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Speaking of the Economy
Research associates at Richmond Fed
Speaking of the Economy
June 7, 2023

The Fed's Research Associates: Tomorrow’s Economists

Audiences: Economists, Students, Job Seekers, General Public

Aubrey George, Conner Mulloy and Sean McCrary share their experiences as research associates supporting the economists in the Research department at the Federal Reserve Bank of Richmond. George and Mulloy are completing their second year as RAs while McCrary is a Ph.D. student at the University of Pennsylvania.


Tim Sablik: Hello, I'm Tim Sablik, a senior economics writer for the Richmond Fed. My guests today are Aubrey George and Conner Mulloy, research associates at the Richmond Fed, and Sean McCrary, a former research associate and current economics Ph.D. student at the University of Pennsylvania.

As our listeners may have already guessed, today's conversation is all about the research associate or RA program here at Richmond. RAs play an important role, helping our staff economists conduct their research. I'm excited to talk with you all today about your journeys, which I think will be particularly interesting to any young aspiring economists out there in our audience.

To start off, I wanted to know how each of you got interested in economics. Aubrey, why don't we start with you?

Aubrey George: Studying international relations, I took the required economics courses, which were intermediate micro and macro. After two years of studying both economics and international relations, I really liked the way that economists thought about problems, using math and intuition alongside graphs to explain everything. So, I switched my major to economics in my junior year, and I've loved it ever since.

Sablik: Conner, how about you?

Conner Mulloy: I entered college as just a math and data science guy. I knew I wanted to be in applied math, but I had no idea what I wanted to apply the math towards. Then I took a couple econ classes my sophomore year, I think, just as general education requirements. I was like, oh, I like those. I need more electives. Let me take that more. So, I kept taking more and more econ classes and I liked the way that economists spoke about things. They are some of my favorite classes that I took. And then I liked it even more enough to be an undergraduate RA for one of those professors. That led me to want to start pursuing research in economics.

Sablik: Sean?

Sean McCrary: My background is somewhat similar. I studied math and statistics as an undergrad, but also economics because I thought it was just a good, general-purpose degree and gave you a lot of career options. Over time, the more courses I took, I enjoyed the research side of economics, which led me to decide to pursue a Ph.D. and also led me to thinking about becoming an RA at the Fed.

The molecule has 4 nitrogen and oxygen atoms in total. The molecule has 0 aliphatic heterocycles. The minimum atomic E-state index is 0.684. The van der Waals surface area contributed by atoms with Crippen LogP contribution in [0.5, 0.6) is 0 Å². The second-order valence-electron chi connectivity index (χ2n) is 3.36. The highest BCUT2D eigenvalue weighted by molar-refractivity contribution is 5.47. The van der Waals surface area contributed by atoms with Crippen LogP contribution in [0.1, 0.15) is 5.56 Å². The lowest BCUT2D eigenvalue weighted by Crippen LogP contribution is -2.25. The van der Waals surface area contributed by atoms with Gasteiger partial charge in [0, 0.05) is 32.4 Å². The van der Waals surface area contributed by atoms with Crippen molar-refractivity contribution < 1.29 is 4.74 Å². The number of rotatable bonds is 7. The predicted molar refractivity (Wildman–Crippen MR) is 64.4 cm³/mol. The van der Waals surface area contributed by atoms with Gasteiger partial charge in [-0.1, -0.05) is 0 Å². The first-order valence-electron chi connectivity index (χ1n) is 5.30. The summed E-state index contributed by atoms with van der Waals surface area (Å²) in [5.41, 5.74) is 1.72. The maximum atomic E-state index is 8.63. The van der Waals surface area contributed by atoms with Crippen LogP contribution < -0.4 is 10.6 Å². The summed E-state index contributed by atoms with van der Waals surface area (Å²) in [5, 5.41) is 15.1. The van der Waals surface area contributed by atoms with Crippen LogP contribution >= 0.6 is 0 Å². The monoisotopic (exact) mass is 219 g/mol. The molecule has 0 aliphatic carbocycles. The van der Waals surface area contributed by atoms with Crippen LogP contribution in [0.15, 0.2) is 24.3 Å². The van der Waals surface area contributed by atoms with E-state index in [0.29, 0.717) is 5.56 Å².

Sablik: There are many different types of post-undergraduate economics programs out there, not just RA programs. There's also pre-docs [pre-doctoral fellowships] at universities. What led each of you to choose an RA program at the Fed, and at the Richmond Fed specifically?

Mulloy: I had the idea of a Ph.D. in my head. But I wasn't 100 percent sure that I wanted to go that route and it seemed like a big commitment. And I didn't really want to continue doing school after doing four years of school. So, I wanted to get some sort of pre-doc.

I grew up in Richmond, so Richmond was an obvious choice for where to look for jobs in general. Also, I found something interesting about having the monetary policy side of things as part of my job. It's really interesting to go to meetings and hear economists talk about these real-world problems, and that was something that attracted me to applying to the Fed.

George: Like Sean mentioned, an economics degree is a very all-purpose degree. So, when I got to my senior year, I knew there were a million things I could do as my next step.

I knew that I liked school, I knew I was good at school, and I knew I liked economics. So, I thought, okay, a Ph.D. seems like where I'll go next. But to be honest, I knew nothing about what a Ph.D. actually was. So, I started applying to all of the RA positions across the Federal Reserve System. I went to school at William & Mary for undergrad, so Richmond was only an hour away from that.

I also remember that the interview process was really fascinating. We got to meet Arantxa [Jarque] in all the interviews and she was just like a real person on the other end of the phone and she was so nice. Throughout the interview process I thought, okay, this is a place that's going to be a good next step, a very friendly place where I'll be able to explore what I want to do for my next career stage.

McCrary: The academic world is a bit top heavy, and you want to get into the best Ph.D. program that you can [in order] to have success in a Ph.D. program. The first couple of years you're taking courses. Everyone's very bright. Everyone's you know working hard and doing well. Then you get to the research stage and you have to come up with your own ideas and pursue your own lines of research.